WE live in Nidderdale and have a Harrogate address. Recently my wife decided that she would like to visit Malton as it is more than 50 years since she last went there.

We braved the York outer ring road and the A64 and approached via the York road from the A64. As we approached the traffic lights in the centre of the town, we saw several signs directing us to short-term and long-term car parks.

After turning in the direction indicated there were then no further signs whatsoever to show us where the car park may be.

While their locations must be obvious to the natives of Malton, it was a complete mystery to us as strangers and, after driving around in all directions for about half an hour, crawling through the central traffic lights several times, we finally gave up and went to Pickering instead.

We would have had our lunch in the town and done some shopping while we were there, but couldn’t park anywhere to enable us to do this.

So I must apologise to the Malton traders, but it appears that you do not want our custom. Sorry, but we won’t come again.

B Walton, Nidderdale

EU vote was clear

MEMBERS of the UK Parliament are elected under the auspices of the Representation of the People Act. They are there to represent the wishes of the electorate, all the electorate not merely those who voted for a particular political party.

In June 1975 the UK held a referendum regarding membership of the European Economic Community (EEC).

This allowed tariff free trading between member nations. Edward Heath, the then PM thought it a good idea, Charles de Gaule rebuffed him; Lord Carrington, a negotiator, considered it to be a bit of a can-of-worms.

Since then the electorate of the UK have had no direct say in the the European Union (EU). Two treaties were imposed upon us without reference to the UK population. In 1993 the Treaty of Maastricht, which requires “ever closer union” (ie the creation of a Super State) was quietly introduced, and in 2007 the Treaty of Lisbon with its infamous Article 50.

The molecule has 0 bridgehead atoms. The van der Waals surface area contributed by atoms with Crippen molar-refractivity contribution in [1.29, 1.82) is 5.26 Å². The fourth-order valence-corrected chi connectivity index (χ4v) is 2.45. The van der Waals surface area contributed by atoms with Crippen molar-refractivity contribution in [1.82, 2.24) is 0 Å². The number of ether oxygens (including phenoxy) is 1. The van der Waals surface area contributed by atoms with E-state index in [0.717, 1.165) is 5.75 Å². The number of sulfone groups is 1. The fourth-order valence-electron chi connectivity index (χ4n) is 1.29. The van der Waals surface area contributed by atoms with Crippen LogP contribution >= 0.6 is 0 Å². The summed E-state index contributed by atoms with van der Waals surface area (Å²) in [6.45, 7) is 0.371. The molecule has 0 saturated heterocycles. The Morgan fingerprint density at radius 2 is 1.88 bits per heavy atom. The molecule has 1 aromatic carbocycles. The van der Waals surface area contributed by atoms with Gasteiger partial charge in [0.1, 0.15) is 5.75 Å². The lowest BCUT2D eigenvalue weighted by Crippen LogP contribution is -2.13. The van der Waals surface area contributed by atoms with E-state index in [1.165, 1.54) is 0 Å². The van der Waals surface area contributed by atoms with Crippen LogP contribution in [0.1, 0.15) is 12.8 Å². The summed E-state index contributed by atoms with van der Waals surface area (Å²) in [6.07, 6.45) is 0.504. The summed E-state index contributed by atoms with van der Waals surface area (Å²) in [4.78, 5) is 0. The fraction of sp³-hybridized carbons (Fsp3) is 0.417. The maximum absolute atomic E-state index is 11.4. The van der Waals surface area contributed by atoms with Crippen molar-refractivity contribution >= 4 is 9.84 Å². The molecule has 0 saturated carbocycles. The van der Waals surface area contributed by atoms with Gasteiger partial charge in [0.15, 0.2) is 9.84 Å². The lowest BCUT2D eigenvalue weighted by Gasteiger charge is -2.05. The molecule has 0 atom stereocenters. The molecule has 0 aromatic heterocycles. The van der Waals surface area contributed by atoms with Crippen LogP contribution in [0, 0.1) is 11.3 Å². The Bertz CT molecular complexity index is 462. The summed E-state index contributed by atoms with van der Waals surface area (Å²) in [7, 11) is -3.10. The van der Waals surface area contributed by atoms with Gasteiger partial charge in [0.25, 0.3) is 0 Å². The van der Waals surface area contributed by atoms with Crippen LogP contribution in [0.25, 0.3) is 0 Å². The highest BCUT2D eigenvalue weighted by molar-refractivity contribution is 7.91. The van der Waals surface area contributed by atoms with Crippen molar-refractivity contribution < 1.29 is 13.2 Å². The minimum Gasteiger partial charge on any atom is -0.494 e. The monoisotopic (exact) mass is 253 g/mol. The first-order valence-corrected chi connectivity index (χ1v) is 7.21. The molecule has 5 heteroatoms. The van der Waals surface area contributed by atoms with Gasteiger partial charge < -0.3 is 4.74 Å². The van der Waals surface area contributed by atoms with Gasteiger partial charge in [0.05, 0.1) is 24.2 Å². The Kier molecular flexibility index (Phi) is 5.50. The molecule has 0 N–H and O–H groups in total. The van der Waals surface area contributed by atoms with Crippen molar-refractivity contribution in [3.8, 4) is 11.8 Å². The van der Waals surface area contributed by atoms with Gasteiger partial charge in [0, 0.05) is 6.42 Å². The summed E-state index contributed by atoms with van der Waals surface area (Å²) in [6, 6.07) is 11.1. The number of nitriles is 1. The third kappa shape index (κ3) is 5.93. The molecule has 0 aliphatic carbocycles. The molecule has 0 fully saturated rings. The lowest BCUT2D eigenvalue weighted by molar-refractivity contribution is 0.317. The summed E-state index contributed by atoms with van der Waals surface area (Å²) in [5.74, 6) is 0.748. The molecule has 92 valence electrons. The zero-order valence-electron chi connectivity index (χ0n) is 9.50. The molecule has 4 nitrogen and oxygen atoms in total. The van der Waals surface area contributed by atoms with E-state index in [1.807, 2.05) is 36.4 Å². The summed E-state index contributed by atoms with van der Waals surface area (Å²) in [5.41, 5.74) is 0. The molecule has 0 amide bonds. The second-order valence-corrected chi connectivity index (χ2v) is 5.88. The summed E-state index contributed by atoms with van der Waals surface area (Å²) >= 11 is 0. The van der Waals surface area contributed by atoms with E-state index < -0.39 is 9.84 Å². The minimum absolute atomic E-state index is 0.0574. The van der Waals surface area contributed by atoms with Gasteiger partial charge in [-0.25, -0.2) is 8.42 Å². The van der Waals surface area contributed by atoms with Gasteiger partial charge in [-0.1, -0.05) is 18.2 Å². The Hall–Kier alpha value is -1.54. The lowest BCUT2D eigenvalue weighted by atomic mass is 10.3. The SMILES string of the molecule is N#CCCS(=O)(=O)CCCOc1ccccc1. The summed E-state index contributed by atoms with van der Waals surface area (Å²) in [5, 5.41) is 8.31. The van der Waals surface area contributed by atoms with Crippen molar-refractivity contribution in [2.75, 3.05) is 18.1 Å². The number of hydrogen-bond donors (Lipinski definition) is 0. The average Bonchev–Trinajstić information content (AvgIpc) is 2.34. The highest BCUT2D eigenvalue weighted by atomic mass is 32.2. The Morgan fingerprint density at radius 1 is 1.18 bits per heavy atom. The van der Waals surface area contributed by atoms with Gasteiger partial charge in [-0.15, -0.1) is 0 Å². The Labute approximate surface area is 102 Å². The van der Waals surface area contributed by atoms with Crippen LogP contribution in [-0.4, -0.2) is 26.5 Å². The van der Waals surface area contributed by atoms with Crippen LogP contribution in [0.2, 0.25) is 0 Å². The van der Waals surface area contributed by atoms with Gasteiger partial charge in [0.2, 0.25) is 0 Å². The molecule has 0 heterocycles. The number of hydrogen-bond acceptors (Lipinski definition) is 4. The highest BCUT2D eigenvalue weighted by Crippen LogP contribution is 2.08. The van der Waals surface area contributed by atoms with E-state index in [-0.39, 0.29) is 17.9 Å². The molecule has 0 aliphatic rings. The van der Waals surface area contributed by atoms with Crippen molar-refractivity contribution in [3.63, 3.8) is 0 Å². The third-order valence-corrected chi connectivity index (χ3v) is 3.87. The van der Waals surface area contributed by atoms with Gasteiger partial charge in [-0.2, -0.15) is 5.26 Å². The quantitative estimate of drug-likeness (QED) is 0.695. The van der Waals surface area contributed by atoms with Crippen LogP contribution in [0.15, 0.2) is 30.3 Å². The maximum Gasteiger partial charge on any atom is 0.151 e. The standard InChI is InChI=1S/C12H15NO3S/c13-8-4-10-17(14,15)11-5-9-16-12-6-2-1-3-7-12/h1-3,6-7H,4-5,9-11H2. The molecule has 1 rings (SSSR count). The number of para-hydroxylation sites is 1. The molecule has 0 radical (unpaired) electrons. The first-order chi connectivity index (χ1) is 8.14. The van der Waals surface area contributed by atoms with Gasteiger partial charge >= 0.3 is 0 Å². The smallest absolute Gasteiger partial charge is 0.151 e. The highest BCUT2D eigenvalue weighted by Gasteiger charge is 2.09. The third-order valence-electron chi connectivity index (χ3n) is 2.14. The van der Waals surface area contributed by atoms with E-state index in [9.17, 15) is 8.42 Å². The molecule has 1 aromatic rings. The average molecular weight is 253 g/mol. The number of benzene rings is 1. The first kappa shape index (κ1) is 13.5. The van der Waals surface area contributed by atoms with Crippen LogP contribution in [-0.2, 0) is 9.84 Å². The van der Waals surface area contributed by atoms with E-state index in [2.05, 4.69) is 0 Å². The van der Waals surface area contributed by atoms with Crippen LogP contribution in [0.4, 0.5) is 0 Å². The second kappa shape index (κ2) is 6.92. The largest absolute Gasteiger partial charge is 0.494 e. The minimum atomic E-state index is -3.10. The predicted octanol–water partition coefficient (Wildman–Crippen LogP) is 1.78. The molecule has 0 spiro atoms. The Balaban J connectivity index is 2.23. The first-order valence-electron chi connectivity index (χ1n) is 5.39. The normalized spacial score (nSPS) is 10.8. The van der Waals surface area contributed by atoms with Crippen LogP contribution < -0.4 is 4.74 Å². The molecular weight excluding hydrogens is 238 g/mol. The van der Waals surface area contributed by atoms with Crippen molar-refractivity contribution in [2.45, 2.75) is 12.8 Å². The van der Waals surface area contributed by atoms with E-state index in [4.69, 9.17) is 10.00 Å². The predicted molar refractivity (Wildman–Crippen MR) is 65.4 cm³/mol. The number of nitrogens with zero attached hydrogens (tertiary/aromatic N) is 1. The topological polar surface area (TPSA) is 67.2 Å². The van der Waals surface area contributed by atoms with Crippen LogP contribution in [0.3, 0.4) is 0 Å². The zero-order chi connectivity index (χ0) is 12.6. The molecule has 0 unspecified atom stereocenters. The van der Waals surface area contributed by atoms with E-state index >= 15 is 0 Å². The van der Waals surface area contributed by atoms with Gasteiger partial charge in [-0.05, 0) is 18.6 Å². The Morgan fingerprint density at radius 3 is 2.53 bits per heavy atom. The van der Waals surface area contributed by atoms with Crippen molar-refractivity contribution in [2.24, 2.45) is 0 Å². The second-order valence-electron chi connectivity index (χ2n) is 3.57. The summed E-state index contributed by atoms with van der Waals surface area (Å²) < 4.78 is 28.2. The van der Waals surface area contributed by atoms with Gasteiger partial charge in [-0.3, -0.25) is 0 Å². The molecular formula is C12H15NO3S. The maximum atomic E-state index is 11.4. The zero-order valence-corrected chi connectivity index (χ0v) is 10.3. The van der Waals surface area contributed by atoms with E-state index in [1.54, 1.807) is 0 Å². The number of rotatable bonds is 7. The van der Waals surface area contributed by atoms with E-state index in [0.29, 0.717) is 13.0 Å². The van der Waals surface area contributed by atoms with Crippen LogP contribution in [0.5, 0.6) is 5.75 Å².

This is a clause which almost confines a once sovereign country to irrevocable membership (once you are in there is no way out). On April 1, 2017, this is precisely what will happen.

The June 2016 Referendum gave a clear requirement to our representatives and they are required through the Act which put them there to honour that requirement.

D Loxley, Hartoft

Services rethink

IF we are serious about transforming the life chances of the most vulnerable children, we need to change the way we deliver children’s services.

We think that in the years ahead there won’t be enough resources to meet the expected demand, so we need a systemic rethink.

Although local authorities will always have the ultimate responsibility, the voluntary sector has an absolutely vital role to play too.

But at present, scarce resources can be used looking for short-term fixes and sticking plaster solutions.

Instead, we want to urge national and local government to work with voluntary sector organisations like Barnardo’s in strategic partnerships to achieve long lasting change.

We want to be working with local authorities as partners – to be around the table when the problems are identified and help find the best solutions together.

We want to be able to share our insight, our experience and our understanding of local communities.

Most of all, in our 150th year we want to play our part in shaping services, so that children and young people know we believe in them and will support them.

Steve Oversby, director, Barnardo’s East Region

Changing needs

POSITIVE response to the fracking debate should be to look at our energy needs and our environmental needs together. We need to reduce our energy use, we need to retain our soil fertility so as to address our food production and water needs, which are quite as important as our energy needs.

What else do we need? We need to remove carbon from our atmosphere so as to address climate change and we need to deal with the effects of climate change.

We lose biodiversity at our peril. One simple technology can deal with all the above, and it is not fracking. It could be “BIOCHAR”, which is a new way to use charcoal. Come and find out more about this at a talk in Kirkbymoorside on October 29, at 7pm, at the King’s Head. Entrance is free.

Nelly Trevelyan, Appleton-le-Moors Community Woodland Group, and Kirkbymoorside Environment Group